Part important public resource, part anachronistic PDF filing cabinet, PACER (Public Access to Court Electronic Records) is outdated at best and downright primitive at worst. Admittedly, PACER has been a resource on which legal professionals have relied for over two decades and when it was new, it was indeed state-of-the-art. However, it has not kept pace with the driving force of technology, and the Courts have allowed the PACER platform to become a relic of an earlier Internet era. Powerful search tools, like Docket Alarm’s Federal Court search engine, give you the ability to search PACER dockets in a much more efficient and streamlined way.
Full Text Searching of the PACER Database Docket Alarm improves upon many of PACER’s shortcomings. One major issue with PACER is that it does not support full-text searching. Full-text search engines search every word in every document in a database to match your entered search criteria. Since the PACER platform was designed for finding only one case at a time, your search capabilities are limited to searching by party name, case number, filing date, and a few other specific fields. You are unable to enter information in a general search field and have the system search every document for phrases in your query. Thus, if you are unsure of exactly what you are looking for, there is a high probability of being unable to find relevant cases on PACER. This shortcoming in search capability is magnified by the fact that each Federal Court has a different version of the PACER software, leading to inconsistencies between interfaces. Docket Alarm supports full-text searching of the PACER database. You do not need to have specific information about the party names or the case number. You can type any identifying information in the Federal Court search field, including party names, attorney names, judges, keywords, phrases or questions and Docket Alarm’s Federal Court search engine will return relevant Federal cases. Another issue with PACER is the lack of meaningful ways to filter dockets and documents. The goal of any highly useful search platform is to give you a plethora of ways to narrow down your results, allowing you to find relevant information as quickly as possible. PACER makes this narrowing-down process very difficult. After entering a keyword into one of the PACER search fields, you are returned with a list of results that may only be filtered by year, court, court type office or case type. Again, PACER requires you to have very specific information about what you are looking for to successfully find meaningful results.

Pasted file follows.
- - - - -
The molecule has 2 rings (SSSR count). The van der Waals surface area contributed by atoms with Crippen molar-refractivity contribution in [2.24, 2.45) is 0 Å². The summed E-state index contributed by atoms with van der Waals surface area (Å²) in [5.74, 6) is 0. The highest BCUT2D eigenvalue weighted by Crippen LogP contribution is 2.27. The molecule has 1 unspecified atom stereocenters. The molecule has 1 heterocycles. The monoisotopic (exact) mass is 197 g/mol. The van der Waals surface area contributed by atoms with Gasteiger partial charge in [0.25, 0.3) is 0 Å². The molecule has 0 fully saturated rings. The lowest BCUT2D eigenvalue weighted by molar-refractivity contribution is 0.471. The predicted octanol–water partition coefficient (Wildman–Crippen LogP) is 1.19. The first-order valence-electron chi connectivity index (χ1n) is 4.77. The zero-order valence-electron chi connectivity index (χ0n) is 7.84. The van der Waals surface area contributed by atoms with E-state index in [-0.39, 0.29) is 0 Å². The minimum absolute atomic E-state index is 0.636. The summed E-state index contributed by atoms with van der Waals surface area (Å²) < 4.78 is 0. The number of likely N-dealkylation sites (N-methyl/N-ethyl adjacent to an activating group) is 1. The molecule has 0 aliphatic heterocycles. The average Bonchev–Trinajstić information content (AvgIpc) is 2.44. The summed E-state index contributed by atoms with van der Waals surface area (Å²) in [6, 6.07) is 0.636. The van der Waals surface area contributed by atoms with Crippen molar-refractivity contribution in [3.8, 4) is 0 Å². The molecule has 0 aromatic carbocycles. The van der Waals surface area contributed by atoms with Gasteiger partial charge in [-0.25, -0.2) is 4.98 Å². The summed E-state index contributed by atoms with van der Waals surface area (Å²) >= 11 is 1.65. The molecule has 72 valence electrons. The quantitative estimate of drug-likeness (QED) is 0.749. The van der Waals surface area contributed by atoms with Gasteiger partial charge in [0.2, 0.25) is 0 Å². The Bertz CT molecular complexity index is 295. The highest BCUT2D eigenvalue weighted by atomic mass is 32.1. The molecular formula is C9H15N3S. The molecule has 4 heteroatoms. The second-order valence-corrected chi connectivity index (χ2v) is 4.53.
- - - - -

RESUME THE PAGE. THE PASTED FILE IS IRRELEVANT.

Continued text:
Docket Alarm, on the other hand, allows you to filter before your search by either dockets or individual documents, and also provides you with many specific filters and suggested sub-filters after results are returned, such as filtering by judge, by party name, by attorney name, nature of the suit, etc. Once you have selected a docket or document, you can also create a keyword filter of your choosing.
A further issue with the PACER platform is an inability to track dockets. Docket Alarm can alert attorneys every time there is a new development in the case they have selected to track. With case updates arriving in your inbox, you can easily stay abreast of the latest issues without having to waste time and effort searching PACER, ensuring important updates do not fall through the cracks. In addition to the above, the overall user-friendliness of PACER is incredibly low. Flaws in the platform’s UX design create unnecessary usability issues. Users are rerouted to different query search pages and category buckets after selecting a case, calling for many more clicks than necessary to accomplish a relatively simple task, such as viewing a docket or particular document. While more clicks may seem trivial, any person who has spent hours searching PACER knows that jumping through these hoops adds up to a lot of wasted time. Docket Alarm makes viewing whole dockets or individual documents, emailing, copying, printing, and tracking incredibly easy, by providing clear buttons and a clean design, requiring minimal steps to execute these essential tasks. With Docket Alarm’s Federal Court search engine, you have many tools at your disposal to maximize the usefulness of the PACER databases.